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TOURISM, CULTURE AND THE PRODUCTION OF URBAN SPACE: CHANGING IMAGES. SHIFTING MEANINGS?

Final Activity Report Summary - CIUTAT (Tourism, culture and the production of urban space: changing images. shifting meanings)

With the frequent aim of distinction, many cities worldwide have competed with each other in (re)producing and promoting themselves for tourism and culture-based objectives. This has often been pursued via identical or similar mechanisms, although in adopting such mechanisms, any ability to create uniqueness tends to diminish; potentially leading to serial reproduction effects. A frequent response to this increasing homogeneity of urban landscapes has been the staging of major sporting and cultural events, which are often seen as more flexible and distinctive carriers of the symbolic capital of the city than hard infrastructure-based tourism and cultural projects. Such mega-events are arguably a principal 'image builder' of urban tourism globally. However, the extent to which they can continue to create difference in spite of the ubiquity of having become global brands themselves is questionable. Even where the branded event possibilities have been passed up in favour of a new event design, the new format tends to become branded as other cities herald the 'success narratives' of the formula.

Furthermore, urban authorities have often adopted (or transplanted) event-led regeneration strategies for implementation in declining districts of host cities, with resulting tensions between the advocates of the chosen model and those who subsequently have to live with the post-event spaces on a daily basis. On top of this, event-led strategies have often had to shoulder a raft of externalitaties in terms of urban social agendas; agendas that ephemeral events were not generally designed to address. This has led to increasing contradictions that stretch beyond the urban competitive field and into the social justice domain; particularly where the durability and adaptability of event strategies, structures and spaces is in question.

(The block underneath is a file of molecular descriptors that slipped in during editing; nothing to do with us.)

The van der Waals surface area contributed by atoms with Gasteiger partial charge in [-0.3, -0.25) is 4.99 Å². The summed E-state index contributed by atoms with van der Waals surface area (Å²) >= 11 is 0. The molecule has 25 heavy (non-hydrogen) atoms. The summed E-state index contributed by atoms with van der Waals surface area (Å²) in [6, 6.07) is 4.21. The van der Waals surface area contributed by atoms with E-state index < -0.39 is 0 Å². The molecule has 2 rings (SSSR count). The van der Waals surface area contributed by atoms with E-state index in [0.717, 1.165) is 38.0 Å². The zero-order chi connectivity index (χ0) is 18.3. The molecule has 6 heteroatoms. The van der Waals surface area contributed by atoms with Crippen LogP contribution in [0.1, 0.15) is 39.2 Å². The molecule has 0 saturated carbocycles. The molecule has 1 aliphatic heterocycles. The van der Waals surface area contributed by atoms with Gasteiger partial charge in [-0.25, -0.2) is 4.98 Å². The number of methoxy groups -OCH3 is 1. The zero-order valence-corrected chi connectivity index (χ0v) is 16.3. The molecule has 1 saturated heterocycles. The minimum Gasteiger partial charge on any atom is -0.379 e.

The Catalan capital Barcelona has become a master at redefining and subsequently remodelling itself via the staging of major events, which has provoked much international debate on the 'Barcelona Model'. The CIUTAT project involved an empirical study of Barcelona's ambitious self-appointed mega-event, the Universal Forum of Cultures, concentrating on the city's changing urban form and image for visitors and residents. As well as building on semi-qualitative surveys with residents and visitors of Barcelona, the perspectives of those implicated in the image building processes were taken into account through in-depth stakeholder interviews. The event provoked a volatile response from many local groups and individuals, particularly as it was viewed as the final piece in a neoliberalist jigsaw of culture-led, speculative urban redevelopment. International visitors, on the other hand, were largely unaware of the event's presence between May and September - which should have been a concern for an event of 'universal' scale, but perhaps wasn't.

The project focused on the extent to which image-building effects resulting from the event were positive (in many different respects) and durable, particularly given the high cost of staging the event, the vast post-event space that remains, and the near-crisis urban context of adjacent city districts.

The image of Barcelona did change over the course of the event in certain aspects, but the change was not significant enough to state that the hosting of the event had an overall positive effect on the image of the city. In other words, using image enhancement as a justification for hosting major events with even more major infrastructural and social implications is not entirely appropriate, especially where large scale public funding and vast spatial changes are concerned. The city does have the legacy of a new zone of (semi)public space and has launched itself as the originator of the Universal Forum of Cultures global event brand, but the cost of these legacies is arguably somewhat high for the many that need to live and work in the area on a continuing basis.